Take the 2-minute tour ×
Super User is a question and answer site for computer enthusiasts and power users. It's 100% free, no registration required.

Maybe a variation of the whole question would be: Are there any other archiving tools than tar that preserve Linux file permissions and user/group flags?

I want to create archives of a directory tree on my ubuntu box. The directory trees are large, a first run with tar cvpzf archive.tgz /home/foo/bar yielded a 5GB archive.

I also want to keep all permissions and other flags and special files.

I'm fine with a 5GB archive, however to look inside that archive -- since it is a compressed tar archive -- the whole 5GB have to be decompressed first! (Or so it appears when opening it with the archive viewer -- I'm happy to be corrected.)

So I need a way to "backup" a directory (tree) while preserving full filesystem attributes and right and creating an archive with an "index" that hasn't to be decompressed for browsing its contents.


Edit: Specifying what I think of as an archive, after Whalley's answer :

An archive is either a single file, or a (small) set of files that carries full and complete information within this file/s. That is, it can live on any filesystem (size permitting), it can be burnt onto a DVD, you can split it (after which the point of this question is really lost - but still), ...

share|improve this question
add comment

3 Answers

You may want to look into fusecompress, which "provides a mountable Linux file system which transparently compress its content. Files stored in this file system are compressed on the fly and Fuse allows to create a transparent interface between compressed files and user applications."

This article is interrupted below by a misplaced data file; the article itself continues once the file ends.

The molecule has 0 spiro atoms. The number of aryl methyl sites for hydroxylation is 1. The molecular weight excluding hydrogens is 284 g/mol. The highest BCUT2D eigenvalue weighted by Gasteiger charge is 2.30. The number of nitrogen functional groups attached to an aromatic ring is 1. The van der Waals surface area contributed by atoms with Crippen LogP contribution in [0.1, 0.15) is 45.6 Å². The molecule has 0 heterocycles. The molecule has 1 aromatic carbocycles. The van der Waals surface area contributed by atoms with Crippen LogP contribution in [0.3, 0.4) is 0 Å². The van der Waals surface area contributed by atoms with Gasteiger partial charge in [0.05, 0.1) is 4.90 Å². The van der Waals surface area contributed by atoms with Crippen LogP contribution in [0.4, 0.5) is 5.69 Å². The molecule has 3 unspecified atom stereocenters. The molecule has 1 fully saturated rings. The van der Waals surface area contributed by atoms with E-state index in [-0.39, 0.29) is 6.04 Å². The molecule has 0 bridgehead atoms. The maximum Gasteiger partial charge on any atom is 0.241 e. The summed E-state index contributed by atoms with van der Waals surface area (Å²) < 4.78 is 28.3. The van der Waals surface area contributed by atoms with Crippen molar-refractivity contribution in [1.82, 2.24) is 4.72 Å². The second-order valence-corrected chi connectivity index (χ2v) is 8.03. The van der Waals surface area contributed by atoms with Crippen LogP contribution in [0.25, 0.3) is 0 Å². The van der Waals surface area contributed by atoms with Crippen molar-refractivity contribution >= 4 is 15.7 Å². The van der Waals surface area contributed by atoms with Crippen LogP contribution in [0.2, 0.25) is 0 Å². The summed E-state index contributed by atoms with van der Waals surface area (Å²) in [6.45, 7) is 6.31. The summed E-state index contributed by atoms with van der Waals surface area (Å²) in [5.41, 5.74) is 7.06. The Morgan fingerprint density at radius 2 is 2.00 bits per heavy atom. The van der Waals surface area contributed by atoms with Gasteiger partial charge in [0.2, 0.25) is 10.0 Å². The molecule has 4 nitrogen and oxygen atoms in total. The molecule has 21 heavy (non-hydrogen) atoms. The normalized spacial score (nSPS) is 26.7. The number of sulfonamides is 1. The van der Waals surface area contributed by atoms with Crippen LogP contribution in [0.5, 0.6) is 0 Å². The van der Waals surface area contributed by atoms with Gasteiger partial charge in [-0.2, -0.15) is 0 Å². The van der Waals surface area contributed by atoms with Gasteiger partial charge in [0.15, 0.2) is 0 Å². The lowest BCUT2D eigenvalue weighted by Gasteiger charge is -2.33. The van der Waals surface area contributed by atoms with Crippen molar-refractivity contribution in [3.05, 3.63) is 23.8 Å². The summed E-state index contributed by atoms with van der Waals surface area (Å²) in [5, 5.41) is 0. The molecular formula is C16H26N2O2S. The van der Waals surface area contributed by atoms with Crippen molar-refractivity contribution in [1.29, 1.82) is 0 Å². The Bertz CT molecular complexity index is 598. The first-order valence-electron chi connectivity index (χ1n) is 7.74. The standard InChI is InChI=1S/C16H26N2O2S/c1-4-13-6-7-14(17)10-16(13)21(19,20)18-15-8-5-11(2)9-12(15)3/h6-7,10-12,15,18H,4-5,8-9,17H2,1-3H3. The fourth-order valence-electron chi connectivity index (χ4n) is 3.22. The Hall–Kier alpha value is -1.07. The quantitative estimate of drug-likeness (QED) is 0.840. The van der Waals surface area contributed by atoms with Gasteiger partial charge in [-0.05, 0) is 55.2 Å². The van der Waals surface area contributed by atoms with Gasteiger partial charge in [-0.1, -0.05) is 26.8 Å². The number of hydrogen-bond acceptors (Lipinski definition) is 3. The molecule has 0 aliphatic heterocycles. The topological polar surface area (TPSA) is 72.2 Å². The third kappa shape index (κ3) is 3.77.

To the user the stored files can be accessed as if they are not compressed.

But if you have the space, why not just copy the directory tree? Simpler.

Another option is to copy the directory trees to a usb drive. That would allow easy access and would give protection from a disk crash.

share|improve this answer
    
Careful with the USB drive - make sure you know what filesystem is on it - they tend to come pre-formatted with a Windows filesystem of some sort, and those don't tend to support unix permissions. –  Michael Kohne Oct 31 '10 at 20:30
    
Simple copy is not an option when you want to make sure the "archive" can be moved around as transparently as possible. (USB stick NTFS file systems etc.) –  Martin Nov 2 '10 at 7:16
add comment

Do you know about tar's t function for printing out the contents of the archive? You can use it on a gzip compressed archive like this:

tar ztvf archive.tgz

And it will print out the files in a long list like format including timestamps and sizes. It turns out that if you use two v options when creating the archive that it will long list out the files (instead of just plain listing them) as it adds them to the archive, so you can do something like this to auto create an index while you're backing up in one go:

tar cvvpzf archive.tgz /home/foo/bar > archive.tgz.index

Note the use of two v options. Many other commands allow you to increase verbosity this way (ssh for example).

share|improve this answer
    
Interesting idea! –  Martin Nov 5 '10 at 18:43
add comment

I've run into this problem on multiple occasions. Here's what I've figured out.

ZIP
.zip files support unix permissions and symbolic links if created using the zip utility installed on most Linux systems. However, it doesn't support all the extensions supported by tar, such as hard links and extended attributes. But you can extract files from ZIP archives without decompressing the whole archive up to that point first, so that's a win.

SquashFS
If you're looking for a mountable compressed read-only filesystem, the top contender is currently SquashFS. But there's a catch... well, a few catches, really. Specifically:

  • SquashFS is relatively new, and not as widely supported as tools like tar.
  • There are two on-disk formats out there produced by two different versions of the tool which are not compatible with each other. Make sure you get the right one.
  • There is no FUSE driver -- you need in-kernel support for your version of squashfs in order to mount images.
  • The supporting tools (mksquashfs and unsquashfs) are fairly simple and don't support the wide range of options you see with tar.
  • There's not a lot of documentation.
share|improve this answer
add comment

Your Answer

 
discard

By posting your answer, you agree to the privacy policy and terms of service.

Not the answer you're looking for? Browse other questions tagged or ask your own question.